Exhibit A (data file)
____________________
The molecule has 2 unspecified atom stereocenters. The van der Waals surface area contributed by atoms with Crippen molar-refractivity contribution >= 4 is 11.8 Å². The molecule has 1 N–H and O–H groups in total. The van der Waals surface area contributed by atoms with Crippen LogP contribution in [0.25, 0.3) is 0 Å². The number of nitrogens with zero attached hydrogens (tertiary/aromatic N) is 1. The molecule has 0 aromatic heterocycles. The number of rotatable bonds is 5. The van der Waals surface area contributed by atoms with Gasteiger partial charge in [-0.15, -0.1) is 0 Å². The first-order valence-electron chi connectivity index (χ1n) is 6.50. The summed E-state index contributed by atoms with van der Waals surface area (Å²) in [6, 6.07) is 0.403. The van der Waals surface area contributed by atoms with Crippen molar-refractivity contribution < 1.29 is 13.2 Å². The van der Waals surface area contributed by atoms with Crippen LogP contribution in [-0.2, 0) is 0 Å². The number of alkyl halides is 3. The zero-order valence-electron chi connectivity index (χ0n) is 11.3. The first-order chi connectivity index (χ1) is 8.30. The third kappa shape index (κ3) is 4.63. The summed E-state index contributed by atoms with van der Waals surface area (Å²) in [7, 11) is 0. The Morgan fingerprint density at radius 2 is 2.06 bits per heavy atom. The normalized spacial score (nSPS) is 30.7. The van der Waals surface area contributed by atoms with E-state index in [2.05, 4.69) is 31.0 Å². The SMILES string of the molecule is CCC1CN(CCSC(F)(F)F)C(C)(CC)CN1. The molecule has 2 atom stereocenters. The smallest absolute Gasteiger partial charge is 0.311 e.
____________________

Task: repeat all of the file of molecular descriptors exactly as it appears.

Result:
The molecule has 2 unspecified atom stereocenters. The van der Waals surface area contributed by atoms with Crippen molar-refractivity contribution >= 4 is 11.8 Å². The molecule has 1 N–H and O–H groups in total. The van der Waals surface area contributed by atoms with Crippen LogP contribution in [0.25, 0.3) is 0 Å². The number of nitrogens with zero attached hydrogens (tertiary/aromatic N) is 1. The molecule has 0 aromatic heterocycles. The number of rotatable bonds is 5. The van der Waals surface area contributed by atoms with Gasteiger partial charge in [-0.15, -0.1) is 0 Å². The first-order valence-electron chi connectivity index (χ1n) is 6.50. The summed E-state index contributed by atoms with van der Waals surface area (Å²) in [6, 6.07) is 0.403. The van der Waals surface area contributed by atoms with Crippen molar-refractivity contribution < 1.29 is 13.2 Å². The van der Waals surface area contributed by atoms with Crippen LogP contribution in [-0.2, 0) is 0 Å². The number of alkyl halides is 3. The zero-order valence-electron chi connectivity index (χ0n) is 11.3. The first-order chi connectivity index (χ1) is 8.30. The third kappa shape index (κ3) is 4.63. The summed E-state index contributed by atoms with van der Waals surface area (Å²) in [7, 11) is 0. The Morgan fingerprint density at radius 2 is 2.06 bits per heavy atom. The normalized spacial score (nSPS) is 30.7. The van der Waals surface area contributed by atoms with E-state index in [2.05, 4.69) is 31.0 Å². The SMILES string of the molecule is CCC1CN(CCSC(F)(F)F)C(C)(CC)CN1. The molecule has 2 atom stereocenters. The smallest absolute Gasteiger partial charge is 0.311 e.